In considering the facts in Johnston the court felt that the factual situation was different to that in Bristol and more analogous to SAAMCo. The solicitor was employed to put in place security and not part with moneys until that security was in place. The responsibility for the commercial sense of the loan rested on ACC. The court found that the value of the land over which security should have been obtained was at least 50% less than ACC had thought, resulting in ACC lending significantly more than was prudent. As such, had the solicitor refused to close the sale in the absence of security, the transaction would never have gone ahead and ACC would have been saved from entering into what was in effect a bad loan. However, the court drew a distinction between losses directly attributable to the negligence of the solicitor and those attributable to the disadvantageous nature of the transaction itself (for which the solicitor was not responsible). The direct consequence of the solicitor's negligence was that no security was put in place. The court therefore found that ACC's damages should be calculated by reference to the value of the security, had it been put in place, at the time it would have been enforced, by which time the value of the land had dropped considerably. The losses incurred by ACC, which came from its own decision to enter into a poor transaction, could not be attributed to the negligence of the solicitor and were therefore not recoverable.
In KBC Bank the High Court made clear that certain factual circumstances might be such as to render a negligent solicitor liable for the total loss incurred by his client in entering a transaction which he would not have otherwise entered, even if arguments could be made that other factors also contributed to the loss.
KBC's solicitors failed to ensure that proper security was put in place before releasing loan moneys in respect of numerous properties. KBC claimed that had it been aware that no proper security had been put in place, it would not have entered into the transactions and that damages should be assessed on a 'no transaction' basis. It claimed the full amount of the loans made in damages. KBC's solicitors argued that the case was not a no transaction case, as KBC had aggressively pursued the borrowers and would have made the loans even if the security had not been obtained. They also claimed that KBC was guilty of contributory negligence as it had failed to assess the borrowers' ability to repay.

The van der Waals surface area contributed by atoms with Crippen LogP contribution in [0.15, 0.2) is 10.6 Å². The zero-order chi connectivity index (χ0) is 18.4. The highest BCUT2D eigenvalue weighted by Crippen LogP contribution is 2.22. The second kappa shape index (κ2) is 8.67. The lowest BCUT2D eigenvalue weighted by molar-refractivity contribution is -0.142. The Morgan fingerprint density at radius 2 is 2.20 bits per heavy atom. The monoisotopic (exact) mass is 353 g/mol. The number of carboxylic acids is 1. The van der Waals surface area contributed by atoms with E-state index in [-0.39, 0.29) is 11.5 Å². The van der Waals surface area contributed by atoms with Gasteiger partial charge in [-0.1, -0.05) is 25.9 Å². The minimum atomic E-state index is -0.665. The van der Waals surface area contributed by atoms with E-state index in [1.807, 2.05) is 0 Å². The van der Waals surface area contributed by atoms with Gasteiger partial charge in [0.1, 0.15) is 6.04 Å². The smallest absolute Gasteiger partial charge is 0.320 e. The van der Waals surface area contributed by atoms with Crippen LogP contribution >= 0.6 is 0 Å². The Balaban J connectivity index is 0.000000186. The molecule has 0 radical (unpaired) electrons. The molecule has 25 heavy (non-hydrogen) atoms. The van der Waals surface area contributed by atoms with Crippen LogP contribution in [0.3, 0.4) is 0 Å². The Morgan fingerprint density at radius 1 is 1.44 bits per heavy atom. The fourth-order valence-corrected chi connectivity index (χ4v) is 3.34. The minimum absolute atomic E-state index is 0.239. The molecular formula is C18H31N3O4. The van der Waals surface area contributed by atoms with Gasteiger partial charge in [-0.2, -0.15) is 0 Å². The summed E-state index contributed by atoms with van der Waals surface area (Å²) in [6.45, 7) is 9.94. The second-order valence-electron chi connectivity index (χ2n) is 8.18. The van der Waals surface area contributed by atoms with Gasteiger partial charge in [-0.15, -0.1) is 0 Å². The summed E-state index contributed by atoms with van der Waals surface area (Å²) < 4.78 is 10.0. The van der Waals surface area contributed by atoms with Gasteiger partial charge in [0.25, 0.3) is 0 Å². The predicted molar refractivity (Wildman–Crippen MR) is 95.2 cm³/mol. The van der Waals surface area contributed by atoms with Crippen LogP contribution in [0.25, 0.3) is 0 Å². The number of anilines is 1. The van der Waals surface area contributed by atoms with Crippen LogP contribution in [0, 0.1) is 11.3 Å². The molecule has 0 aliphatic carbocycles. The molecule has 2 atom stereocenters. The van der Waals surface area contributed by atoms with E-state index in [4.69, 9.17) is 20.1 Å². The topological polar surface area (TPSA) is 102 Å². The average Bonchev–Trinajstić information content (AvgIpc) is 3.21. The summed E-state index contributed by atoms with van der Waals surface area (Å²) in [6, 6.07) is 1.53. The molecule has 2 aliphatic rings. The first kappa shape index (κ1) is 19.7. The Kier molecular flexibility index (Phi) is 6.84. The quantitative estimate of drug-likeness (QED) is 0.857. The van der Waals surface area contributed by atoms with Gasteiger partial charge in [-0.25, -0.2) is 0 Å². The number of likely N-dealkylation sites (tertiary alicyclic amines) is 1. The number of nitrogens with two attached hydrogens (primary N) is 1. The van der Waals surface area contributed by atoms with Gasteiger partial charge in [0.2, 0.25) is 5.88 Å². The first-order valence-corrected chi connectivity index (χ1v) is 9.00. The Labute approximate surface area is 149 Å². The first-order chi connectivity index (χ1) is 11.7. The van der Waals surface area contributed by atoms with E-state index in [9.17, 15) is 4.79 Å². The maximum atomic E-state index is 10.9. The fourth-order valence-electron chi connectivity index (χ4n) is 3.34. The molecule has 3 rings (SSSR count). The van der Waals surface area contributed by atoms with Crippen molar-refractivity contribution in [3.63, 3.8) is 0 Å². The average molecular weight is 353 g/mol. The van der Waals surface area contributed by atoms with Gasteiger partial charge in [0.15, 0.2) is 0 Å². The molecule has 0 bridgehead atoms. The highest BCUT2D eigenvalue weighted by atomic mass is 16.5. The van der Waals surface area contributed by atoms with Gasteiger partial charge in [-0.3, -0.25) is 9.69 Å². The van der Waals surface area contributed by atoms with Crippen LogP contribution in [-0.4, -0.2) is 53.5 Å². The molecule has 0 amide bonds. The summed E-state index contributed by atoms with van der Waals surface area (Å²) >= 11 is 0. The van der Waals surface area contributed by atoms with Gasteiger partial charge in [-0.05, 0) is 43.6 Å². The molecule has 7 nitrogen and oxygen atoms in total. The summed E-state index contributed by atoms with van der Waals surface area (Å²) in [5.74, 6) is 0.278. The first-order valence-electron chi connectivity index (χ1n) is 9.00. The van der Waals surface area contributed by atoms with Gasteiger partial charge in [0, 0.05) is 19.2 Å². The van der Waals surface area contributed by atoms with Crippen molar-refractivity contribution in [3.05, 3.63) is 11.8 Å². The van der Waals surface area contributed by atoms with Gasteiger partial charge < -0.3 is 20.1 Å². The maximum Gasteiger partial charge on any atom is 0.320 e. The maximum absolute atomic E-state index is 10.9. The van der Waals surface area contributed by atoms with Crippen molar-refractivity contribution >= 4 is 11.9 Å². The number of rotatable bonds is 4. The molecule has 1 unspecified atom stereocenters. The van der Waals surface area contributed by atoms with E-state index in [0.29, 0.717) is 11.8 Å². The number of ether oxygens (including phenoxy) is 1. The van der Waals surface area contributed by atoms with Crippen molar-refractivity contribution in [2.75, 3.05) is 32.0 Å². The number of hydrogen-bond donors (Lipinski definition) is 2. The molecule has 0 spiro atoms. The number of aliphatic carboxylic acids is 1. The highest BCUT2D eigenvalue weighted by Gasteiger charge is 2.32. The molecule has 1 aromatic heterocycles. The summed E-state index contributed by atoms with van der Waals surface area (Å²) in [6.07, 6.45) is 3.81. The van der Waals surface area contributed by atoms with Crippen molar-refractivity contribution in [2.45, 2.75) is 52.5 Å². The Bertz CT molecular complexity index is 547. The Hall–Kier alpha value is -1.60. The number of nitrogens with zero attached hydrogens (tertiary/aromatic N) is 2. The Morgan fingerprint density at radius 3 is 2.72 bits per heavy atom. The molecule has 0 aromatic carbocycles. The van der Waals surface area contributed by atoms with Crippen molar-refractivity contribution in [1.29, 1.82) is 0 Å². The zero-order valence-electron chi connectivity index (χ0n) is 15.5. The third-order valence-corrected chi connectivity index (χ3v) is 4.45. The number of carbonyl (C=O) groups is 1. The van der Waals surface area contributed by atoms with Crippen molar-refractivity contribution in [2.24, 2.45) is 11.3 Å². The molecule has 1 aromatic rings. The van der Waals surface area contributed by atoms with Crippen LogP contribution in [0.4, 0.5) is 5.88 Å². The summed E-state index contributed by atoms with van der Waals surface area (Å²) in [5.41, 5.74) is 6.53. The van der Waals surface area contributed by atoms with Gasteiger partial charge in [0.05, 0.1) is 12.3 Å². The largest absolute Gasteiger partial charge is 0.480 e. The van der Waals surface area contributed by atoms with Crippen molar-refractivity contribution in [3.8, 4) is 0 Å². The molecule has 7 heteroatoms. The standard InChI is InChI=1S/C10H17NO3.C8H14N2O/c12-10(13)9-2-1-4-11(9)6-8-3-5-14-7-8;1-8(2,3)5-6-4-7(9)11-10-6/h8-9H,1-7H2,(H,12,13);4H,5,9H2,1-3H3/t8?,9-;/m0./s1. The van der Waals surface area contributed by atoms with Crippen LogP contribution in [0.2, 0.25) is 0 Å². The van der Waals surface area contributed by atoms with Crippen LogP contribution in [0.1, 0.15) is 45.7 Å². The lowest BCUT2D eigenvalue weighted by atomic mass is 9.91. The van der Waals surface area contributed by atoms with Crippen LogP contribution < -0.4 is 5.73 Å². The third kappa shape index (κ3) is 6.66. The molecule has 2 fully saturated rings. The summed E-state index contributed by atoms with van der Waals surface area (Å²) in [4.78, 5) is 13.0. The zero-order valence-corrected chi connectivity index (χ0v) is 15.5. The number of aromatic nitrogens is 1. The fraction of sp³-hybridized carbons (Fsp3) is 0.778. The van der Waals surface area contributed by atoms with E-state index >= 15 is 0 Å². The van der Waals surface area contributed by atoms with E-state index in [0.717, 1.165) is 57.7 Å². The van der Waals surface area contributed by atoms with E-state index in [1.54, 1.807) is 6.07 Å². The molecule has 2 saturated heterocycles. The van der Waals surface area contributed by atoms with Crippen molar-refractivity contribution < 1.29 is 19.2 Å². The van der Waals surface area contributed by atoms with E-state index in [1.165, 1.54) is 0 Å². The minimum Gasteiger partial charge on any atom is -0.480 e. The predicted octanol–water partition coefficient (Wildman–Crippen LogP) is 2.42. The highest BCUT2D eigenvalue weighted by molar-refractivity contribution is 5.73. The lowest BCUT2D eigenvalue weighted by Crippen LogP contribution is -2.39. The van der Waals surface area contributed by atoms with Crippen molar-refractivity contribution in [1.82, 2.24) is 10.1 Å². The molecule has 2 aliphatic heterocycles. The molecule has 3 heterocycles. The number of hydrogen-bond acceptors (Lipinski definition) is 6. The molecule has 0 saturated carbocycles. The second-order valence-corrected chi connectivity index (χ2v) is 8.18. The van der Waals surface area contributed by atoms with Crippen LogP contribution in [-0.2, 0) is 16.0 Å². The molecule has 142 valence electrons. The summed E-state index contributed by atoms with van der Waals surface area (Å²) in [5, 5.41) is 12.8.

The court found that KBC's solicitors' responsibility was to put in place proper security for KBC. Not only had they failed to do so, but they also conveyed to KBC that security had been obtained. The court said that the loss arose not so much from the failure to obtain the necessary security but rather from KBC being deceived into permitting the release of funds on false assurances from its solicitors. The court noted that the undisputed evidence was that if the solicitors had acted in accordance with KBC's instructions none of the loans would have proceeded. The court held that the damages should be approached on a no transaction basis and held that the bank was entitled to recover all of the loss it had suffered as a result of entering into the loans.
In relation to the contributory negligence claim, the court held that even if KBC was negligent in assessing the borrowers, the loans would not subsequently have been approved but for its solicitors' negligence. The proximate cause of KBC's loss was therefore the solicitors' negligence and breach of duty. In reaching this conclusion, the court stated that every case must be decided on its own facts and that the facts in this case were quite exceptional.
KBC has been appealed to the Supreme Court and a decision is awaited.
The defendant solicitor had acted for the plaintiff, Edmund Kelleher, in the purchase of a restaurant. However, shortly after acquiring the restaurant it emerged that it must to be downsized in order to comply with food hygiene regulations. Subsequently, the plaintiff was unable to lease the restaurant to a lessee who had intended to open an Indian restaurant on the premises. The court found that had the defendant solicitor not acted negligently by failing to conduct specific inquires, he would have been in a position to advise the plaintiff properly not to proceed.